There are organizations that have a slightly different version of working with Continuous Integration i.e. before submitting the work they must do a complete build and run test and also ensure that the code passes the test. Such kind of tests can be run on a Continuous Integration server automatically as and when it detects a new code commit.

Continuous Integration aspires to have the process in place so that the new and changed codes are existing in the code repository and that there is no time lapse between the commit and build. This precludes the need for errors that might arise without the developers being able to notice and correct it. Continuous Integration gives the benefit of triggering the builds thanks to every commit in the repository instead of having to periodically having to do the build scheduling. This type of automation will ensure that whenever there are multiple developers that are rapidly committing the codes it is possible to have a trigger in a short time after each commit and then deploying a build when the timer has expired. This type of scheduling is available in a lot of the automation tools.

It is possible to deploy the version control in the software by the methodology of continuous integration. Version control can also be called as revision control. This is applicable to the source code of the project. In order to run the version control system there is a need to have the artifacts of the build project to be placed in the repository.

Advantages of Continuous Integration

Continuous integration comes as a boon to the software development community. It has redefined the age-old practices of building software and deploying it to client in a whole different way. Some of the obvious benefits of Continuous Integration are as follows:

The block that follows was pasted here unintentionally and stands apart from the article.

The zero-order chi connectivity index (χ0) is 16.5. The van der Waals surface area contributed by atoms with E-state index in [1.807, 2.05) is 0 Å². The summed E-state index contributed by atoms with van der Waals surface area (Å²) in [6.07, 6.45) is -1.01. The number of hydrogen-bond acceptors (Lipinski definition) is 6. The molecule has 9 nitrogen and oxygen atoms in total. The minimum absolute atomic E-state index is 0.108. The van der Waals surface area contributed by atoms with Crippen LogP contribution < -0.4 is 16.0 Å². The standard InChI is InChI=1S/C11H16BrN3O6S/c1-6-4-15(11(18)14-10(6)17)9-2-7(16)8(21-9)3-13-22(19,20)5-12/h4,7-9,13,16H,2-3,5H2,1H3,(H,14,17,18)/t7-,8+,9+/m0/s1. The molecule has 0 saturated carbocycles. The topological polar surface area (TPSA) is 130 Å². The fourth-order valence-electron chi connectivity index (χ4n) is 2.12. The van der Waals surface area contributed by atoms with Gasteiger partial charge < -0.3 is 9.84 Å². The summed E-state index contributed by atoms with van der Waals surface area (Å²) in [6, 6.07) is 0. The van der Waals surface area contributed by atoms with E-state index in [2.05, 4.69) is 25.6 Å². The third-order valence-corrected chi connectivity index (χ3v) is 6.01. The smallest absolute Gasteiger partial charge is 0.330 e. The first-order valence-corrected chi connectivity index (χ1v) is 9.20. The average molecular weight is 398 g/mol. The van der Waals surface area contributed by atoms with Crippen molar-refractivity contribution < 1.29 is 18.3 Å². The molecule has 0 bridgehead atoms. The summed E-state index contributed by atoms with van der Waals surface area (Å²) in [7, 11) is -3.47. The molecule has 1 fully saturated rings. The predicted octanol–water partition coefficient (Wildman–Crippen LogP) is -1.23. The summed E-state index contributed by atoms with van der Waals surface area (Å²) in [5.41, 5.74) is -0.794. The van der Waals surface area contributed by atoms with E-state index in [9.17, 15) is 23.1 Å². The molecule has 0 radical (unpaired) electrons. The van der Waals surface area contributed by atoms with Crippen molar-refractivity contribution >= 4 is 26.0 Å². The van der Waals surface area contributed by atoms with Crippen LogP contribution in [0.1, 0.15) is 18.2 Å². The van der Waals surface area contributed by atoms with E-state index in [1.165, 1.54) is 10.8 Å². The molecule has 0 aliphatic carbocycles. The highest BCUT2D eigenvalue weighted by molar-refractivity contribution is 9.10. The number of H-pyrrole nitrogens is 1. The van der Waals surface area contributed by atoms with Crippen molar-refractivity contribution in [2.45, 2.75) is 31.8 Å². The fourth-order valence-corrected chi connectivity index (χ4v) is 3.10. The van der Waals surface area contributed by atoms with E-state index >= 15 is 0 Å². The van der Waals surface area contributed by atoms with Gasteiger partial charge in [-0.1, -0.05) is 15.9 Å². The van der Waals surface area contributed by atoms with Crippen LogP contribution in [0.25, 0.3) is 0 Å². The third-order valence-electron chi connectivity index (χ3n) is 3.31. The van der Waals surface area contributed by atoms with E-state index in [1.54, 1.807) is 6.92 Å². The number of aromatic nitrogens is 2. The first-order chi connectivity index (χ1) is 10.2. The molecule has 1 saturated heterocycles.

• It improves the developer’s productivity
  • It helps to find the bugs faster
  • It is possible to deliver the updates faster
  • There are no surprises at the end as there is no incompatibility
  • There is feedback on the local changes made throughout the system
  • Automate the build and make the build self-testing
  • There are no long and tense integration processes
  • Check the feasibility of the code without having to wait
  • Consensus when it comes to frequently automated testing
  • The latest version of testing, demo and release is always available
  • Codes are modular and less complex thanks to frequent check-ins
  • Less time debugging and more time adding new features
  • Dedicated integration build machine and continuous feedback system.


Continuous Integration is defining how organizations are deploying DevOps in order to streamline the entire process of software development life cycle. Already forward-looking enterprises are heavily invested in Continuous Integration processes, tools, methodologies and best practices. It is only a matter of time before continuous integration becomes mandatory for all software enterprises in order to create software that meets the stringent requirements of the clients.